June 2020

There is a marked difference between language learning and language acquisition. Language learning stresses on the conscious memorisation of the grammatical structures of a language, whereas language acquisition implies a subconscious internalisation of the language through contextual usage. Eureka strives to help students by using methods of language acquisition, so English can become much more than just a subject to them, but the key to a global experience.

The Communicative Approach

‘I know grammar by ear only, not by note, not by the rules’. – Mark Twain

The renowned author Mark Twain sums up what we aim for students to achieve. Learning grammar and structures of a language are important and essential, but we believe that these are more effectively acquired through usage rather than memorisation. When teaching using the Communicative Approach, students are asked to use language for a purpose and for an audience. This puts elements of language into context and enables more effective comprehension.   

Stephen Krashen, a leading expert in the study of second language acquisition, theorises that extensive grammar drilling may in fact reduce students’ willingness to use the language naturally, for fear of making a mistake. He suggests that the purpose of acquiring a language is to communicate, and that is where the focus of language education should be.¹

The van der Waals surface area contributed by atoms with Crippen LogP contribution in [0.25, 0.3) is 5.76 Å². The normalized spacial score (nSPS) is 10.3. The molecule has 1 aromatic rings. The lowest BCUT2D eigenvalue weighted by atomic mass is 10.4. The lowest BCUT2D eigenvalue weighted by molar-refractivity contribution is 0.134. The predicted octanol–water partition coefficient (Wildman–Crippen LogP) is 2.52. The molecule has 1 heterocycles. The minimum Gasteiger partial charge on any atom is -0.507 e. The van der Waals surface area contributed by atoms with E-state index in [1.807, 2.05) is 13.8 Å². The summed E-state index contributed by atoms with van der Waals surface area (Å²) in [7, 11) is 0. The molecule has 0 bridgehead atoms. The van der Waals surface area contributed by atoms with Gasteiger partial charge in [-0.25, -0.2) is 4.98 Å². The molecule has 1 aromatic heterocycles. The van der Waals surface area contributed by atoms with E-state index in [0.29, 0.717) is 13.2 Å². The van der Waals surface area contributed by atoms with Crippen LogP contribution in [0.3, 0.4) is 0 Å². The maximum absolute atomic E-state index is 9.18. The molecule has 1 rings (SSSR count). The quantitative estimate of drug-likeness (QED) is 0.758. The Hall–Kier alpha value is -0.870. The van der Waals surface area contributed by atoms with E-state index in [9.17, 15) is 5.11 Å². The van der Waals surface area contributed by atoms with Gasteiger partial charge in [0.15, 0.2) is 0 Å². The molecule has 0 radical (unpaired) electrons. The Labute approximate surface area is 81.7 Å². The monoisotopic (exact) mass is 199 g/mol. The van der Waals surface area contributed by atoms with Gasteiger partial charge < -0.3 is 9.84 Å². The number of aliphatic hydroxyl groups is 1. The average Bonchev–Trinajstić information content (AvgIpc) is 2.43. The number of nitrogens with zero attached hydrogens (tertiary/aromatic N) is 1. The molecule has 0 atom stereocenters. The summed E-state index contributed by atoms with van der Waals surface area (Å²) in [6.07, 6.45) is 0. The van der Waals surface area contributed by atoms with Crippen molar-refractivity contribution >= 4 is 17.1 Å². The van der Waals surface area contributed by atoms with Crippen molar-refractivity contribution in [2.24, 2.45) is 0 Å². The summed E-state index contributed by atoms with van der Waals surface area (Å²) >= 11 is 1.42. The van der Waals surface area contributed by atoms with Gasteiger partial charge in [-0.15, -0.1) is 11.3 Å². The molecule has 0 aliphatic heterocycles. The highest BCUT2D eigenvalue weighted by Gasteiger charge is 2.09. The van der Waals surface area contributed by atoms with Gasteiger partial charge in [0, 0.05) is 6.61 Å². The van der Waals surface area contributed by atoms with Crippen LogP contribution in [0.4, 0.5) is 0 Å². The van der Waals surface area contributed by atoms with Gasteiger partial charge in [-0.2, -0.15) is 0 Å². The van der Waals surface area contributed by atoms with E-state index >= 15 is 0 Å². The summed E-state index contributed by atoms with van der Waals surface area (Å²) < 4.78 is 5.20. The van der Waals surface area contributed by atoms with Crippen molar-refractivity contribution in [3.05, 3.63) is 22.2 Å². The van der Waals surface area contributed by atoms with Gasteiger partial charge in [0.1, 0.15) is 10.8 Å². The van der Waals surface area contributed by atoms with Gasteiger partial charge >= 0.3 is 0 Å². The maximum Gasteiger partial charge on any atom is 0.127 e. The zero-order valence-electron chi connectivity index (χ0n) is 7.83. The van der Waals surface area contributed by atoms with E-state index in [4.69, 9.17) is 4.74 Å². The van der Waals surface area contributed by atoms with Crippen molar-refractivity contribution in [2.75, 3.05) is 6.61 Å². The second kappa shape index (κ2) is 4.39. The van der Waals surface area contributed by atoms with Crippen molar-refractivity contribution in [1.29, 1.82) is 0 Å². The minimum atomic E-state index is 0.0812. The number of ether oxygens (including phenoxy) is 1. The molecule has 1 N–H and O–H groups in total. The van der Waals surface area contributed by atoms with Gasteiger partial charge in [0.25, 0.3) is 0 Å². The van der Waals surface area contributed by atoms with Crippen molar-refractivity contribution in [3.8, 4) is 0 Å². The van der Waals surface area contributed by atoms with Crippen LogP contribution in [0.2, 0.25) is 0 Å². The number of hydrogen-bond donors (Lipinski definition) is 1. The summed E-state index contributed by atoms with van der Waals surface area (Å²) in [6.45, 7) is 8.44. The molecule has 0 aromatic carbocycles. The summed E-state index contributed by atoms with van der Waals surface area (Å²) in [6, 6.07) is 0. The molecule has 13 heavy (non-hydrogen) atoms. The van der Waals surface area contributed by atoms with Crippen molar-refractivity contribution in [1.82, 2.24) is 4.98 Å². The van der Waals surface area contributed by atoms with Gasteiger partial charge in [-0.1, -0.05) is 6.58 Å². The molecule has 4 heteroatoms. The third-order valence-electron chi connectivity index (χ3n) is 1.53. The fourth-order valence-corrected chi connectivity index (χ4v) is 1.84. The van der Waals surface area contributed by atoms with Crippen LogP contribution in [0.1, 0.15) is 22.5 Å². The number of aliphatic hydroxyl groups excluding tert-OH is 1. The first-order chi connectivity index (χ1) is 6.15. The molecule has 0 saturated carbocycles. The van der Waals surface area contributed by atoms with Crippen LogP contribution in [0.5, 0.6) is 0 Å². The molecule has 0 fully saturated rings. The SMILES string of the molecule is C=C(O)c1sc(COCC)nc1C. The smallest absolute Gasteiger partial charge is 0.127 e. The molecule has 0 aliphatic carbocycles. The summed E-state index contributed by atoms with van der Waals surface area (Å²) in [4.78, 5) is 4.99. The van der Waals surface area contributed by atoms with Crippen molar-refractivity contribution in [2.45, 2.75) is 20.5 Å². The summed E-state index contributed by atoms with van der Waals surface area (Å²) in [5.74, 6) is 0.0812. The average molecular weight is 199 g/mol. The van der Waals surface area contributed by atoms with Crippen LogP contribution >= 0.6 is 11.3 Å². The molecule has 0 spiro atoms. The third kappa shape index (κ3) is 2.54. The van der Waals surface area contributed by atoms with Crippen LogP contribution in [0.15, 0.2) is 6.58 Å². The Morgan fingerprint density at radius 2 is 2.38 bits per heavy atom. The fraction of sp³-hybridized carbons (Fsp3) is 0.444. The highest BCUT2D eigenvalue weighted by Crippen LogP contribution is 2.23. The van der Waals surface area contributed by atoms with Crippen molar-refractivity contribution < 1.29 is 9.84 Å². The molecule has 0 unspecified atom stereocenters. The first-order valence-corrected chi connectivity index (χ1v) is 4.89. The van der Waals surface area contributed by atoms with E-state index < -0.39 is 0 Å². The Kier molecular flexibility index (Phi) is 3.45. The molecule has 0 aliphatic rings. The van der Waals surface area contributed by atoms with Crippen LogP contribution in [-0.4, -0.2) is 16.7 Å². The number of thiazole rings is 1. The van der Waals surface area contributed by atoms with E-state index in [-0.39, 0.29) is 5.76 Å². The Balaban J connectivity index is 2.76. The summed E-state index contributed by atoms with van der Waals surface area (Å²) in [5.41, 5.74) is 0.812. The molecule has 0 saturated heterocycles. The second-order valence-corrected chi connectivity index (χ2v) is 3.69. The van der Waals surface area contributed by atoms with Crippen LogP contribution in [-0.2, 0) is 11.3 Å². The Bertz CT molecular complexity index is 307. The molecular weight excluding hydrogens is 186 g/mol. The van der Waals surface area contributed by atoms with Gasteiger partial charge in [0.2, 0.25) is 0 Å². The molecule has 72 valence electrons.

Making a difference in Hong Kong education

Our NETs and syllabus designers are well aware of the limitations of Hong Kong’s English education, which relies on traditional methods of language learning, such as rote-learning. Eureka offers a different approach. 

We adopt the Communicative Approach and believe that students can only truly acquire a language when they enjoy and look forward to learning. Our curriculum includes games and activities that guide students through real conversations and offers space for them to experience English within the context of daily life. This is crucial for students of all ages, from young learners, to primary and secondary students, and even for adult learners.

For students who struggle with English, Eureka’s methods help them discover an interest in the language and therefore motivation to improve their skills. For high achieving students, it offers stimulating new challenges that pushes them to reach new heights.    

We saw the fruits of our teaching methods last year at a local secondary school where students struggled with DSE English. Our dedicated NETs helped the students by finding methods and activities that suited the students’ needs and abilities. Through these activities, the students found confidence and motivation to push themselves further. As they began to enjoy learning English, they were naturally able to absorb what was taught in class. The results of this method of teaching was reflected in their final DSE results, where it was noted that there was significant improvement in students’ English reading, writing and speaking skills.

¹ Krashen, S. (1982), Principles and Practice in Second Language Acquisition, Pergamon Press Inc.